The Maldives faced the worst economic situation of any country undergoing democratic transition, according to World Bank statistics for the last 50 years, President Mohamed Nasheed has said.
In his address at the 16th SAARC Summit last week, President Nasheed said the global recession hit the domestic economy hard at a time when the country was “still adjusting to the recent shift from authoritarianism to democracy”.
While the transition has been “smooth, secure and stable” in the first 18 months of democratic governance, said Nasheed, the new administration inherited “an economy in crisis”.
“In the years leading up to the 2008 presidential elections, the former administration went on a spending spree that almost bankrupted the country. Public expenditure was at a peak of 64% of GDP in 2008,” he said. “We took over a budget where 70% of government revenue was spent on public sector wages. Our administration inherited a huge national debt. Our deficit in 2009 was set to be at 33% of GDP.”
But, he added, the deficit was reduced to 28 per cent of GDP through austerity measures introduced last year, including controversial and unpopular pay cuts for civil servants.
Among other measures taken by the government to alleviate the budget deficit were cutbacks on foreign travel and a freeze on non-essential expenditure.
In addition, the new government was “bequeathed millions of dollars of unpaid bills”.
While the Maldives continue to face serious budgetary shortfalls, the government was determined to “implement structural reforms that will set the economy on a straight course”.
The president’s remarks were lampooned at the opposition Dhivehi Rayyithunge Party (DRP) rally last week as “humiliating” the country in the international arena.
Moreover, opposition parties have strongly condemned the government for disregarding campaign pledges by enforcing pay cuts and hiking electricity tariffs.
The Asian Development’s Banks annual flagship economic publication, the Asian Development Outlook 2010, released last month noted that reckless fiscal expansion and a recession-induced drop in tourism “have taken the economy to the brink of crisis”.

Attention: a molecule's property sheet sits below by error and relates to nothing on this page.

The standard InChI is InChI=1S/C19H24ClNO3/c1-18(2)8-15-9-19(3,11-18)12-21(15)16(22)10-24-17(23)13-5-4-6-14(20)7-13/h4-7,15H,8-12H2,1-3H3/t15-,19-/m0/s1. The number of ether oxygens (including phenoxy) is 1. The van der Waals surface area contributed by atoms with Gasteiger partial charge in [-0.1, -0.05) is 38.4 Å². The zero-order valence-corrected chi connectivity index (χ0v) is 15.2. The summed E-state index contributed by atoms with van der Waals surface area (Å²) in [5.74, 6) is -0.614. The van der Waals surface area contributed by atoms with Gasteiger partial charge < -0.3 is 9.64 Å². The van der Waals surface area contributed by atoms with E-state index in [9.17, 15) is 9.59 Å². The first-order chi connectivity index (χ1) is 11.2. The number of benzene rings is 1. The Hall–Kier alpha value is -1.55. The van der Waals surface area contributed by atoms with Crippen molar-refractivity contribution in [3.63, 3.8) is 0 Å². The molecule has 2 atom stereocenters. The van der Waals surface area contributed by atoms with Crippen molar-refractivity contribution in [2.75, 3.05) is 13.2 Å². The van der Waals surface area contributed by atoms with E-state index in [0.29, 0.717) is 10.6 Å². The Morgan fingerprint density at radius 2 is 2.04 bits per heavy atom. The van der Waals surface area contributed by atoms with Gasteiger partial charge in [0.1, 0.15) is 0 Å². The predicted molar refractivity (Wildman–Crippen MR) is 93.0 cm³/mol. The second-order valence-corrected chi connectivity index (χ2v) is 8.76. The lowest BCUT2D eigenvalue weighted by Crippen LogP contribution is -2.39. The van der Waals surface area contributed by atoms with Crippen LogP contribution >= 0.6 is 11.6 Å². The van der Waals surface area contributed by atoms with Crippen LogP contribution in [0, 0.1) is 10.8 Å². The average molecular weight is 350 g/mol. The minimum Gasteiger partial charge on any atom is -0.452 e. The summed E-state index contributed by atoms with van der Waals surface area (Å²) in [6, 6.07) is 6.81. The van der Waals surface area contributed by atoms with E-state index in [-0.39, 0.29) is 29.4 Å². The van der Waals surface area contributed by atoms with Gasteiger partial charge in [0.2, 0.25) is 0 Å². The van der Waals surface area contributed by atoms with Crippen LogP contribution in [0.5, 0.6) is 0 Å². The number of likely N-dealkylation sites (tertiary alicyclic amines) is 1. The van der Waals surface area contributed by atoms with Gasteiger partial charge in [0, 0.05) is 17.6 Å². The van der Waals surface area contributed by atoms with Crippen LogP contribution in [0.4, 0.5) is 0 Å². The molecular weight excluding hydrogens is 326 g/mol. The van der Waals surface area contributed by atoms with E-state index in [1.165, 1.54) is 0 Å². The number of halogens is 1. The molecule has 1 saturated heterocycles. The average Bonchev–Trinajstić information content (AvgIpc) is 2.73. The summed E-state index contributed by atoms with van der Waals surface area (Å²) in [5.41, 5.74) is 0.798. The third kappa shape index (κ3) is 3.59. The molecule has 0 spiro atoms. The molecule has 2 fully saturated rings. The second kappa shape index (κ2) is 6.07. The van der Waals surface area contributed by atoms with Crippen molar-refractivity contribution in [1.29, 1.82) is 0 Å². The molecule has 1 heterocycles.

The fiscal expansion of the past few years was “excessive”, the report notes, as it included large increases both in public sector wages and subsidies.
“It pushed budget expenditure to 63% of GDP by 2008 and the overall deficit to 17% of GDP,” it reads.
Meanwhile, the deficit spending led to “a marked balance-of-payments deterioration”, which, coupled with the impact of the global recession, threatened macroeconomic stability.
Consequently, GDP tumbled in 2009 by nine percentage points due to contractions in the tourism, construction and fisheries industries.
While GDP is projected to grow by 3 per cent this yyear, the report notes that economic outlook depends on the performance of tourism and fisheries “as well as the government’s ability to push through its reform measures”.
Apart from cuts in spending, the economic reform programme initiated by the current government includes broadening the revenue base by raising airport service charges, introducing a business profit tax and transforming the tourism bed tax into a goods and services tax.
“In order to align expenditures with revenues, the government is streamlining administrative machinery by downsizing the civil service, reducing electricity subsidies, and linking power tariff adjustments to cost of inputs twice a year,” it reads. “The government also plans to privatize parts of the extensive network of state-owned enterprises.”
In December 2009, the International Monetary Fund (IMF) approved a US$79.3 million standby arrangement US$13.2 million under a program to deal with external shocks.
As the role of monetary policy was limited with the currency pegged to the US dollar, the report advises that fiscal policy has to “play the greater role in demand management and economic stabilization”.
Weak institutions and human resource deficiencies, including “the fragmented structure of government”, were identified as major constraints to economic growth.
Moreover, the report notes that the government’s policy of grouping atolls into seven provinces to develop regional administration and economic centres was “a tall order” as the government “aims to reduce the cost to itself at the same time”.
In his radio address on Friday, the president said he received a text message from a resident of an “isolated island”.
The person observed that the president was “always abroad” and implied that he was neglecting domestic affairs.
The president arrived in China yesterday to open the Maldives pavilion at the Shanghai Expo 2010.
Addressing the concerns in his radio address, the president said he would leave “no stone unturned” in his efforts to secure aid and assistance for development projects.
“I have to go to all these places. I have to talk to a lot of people. I have to do a considerable amount of work to secure financial support, projects and assistance for the country,” he said, adding that he did not enjoy travelling.
Meanwhile, in his speech at the summit, Nasheed said he was under “tremendous pressure” to prosecute members of the former regime accused of corruption and torture.
He added that it was “understandable” for people who had been wronged in the past to seek justice and reparations.
“It is particularly difficult to forgive people, when they refuse to say sorry for the hurt they have caused,” he said. “But I am loath to act against the former regime. If we took action against everyone implicated in corruption and torture, we would end up arresting most of the opposition. I do not believe that arresting the opposition, is the best way to build a healthy democracy.”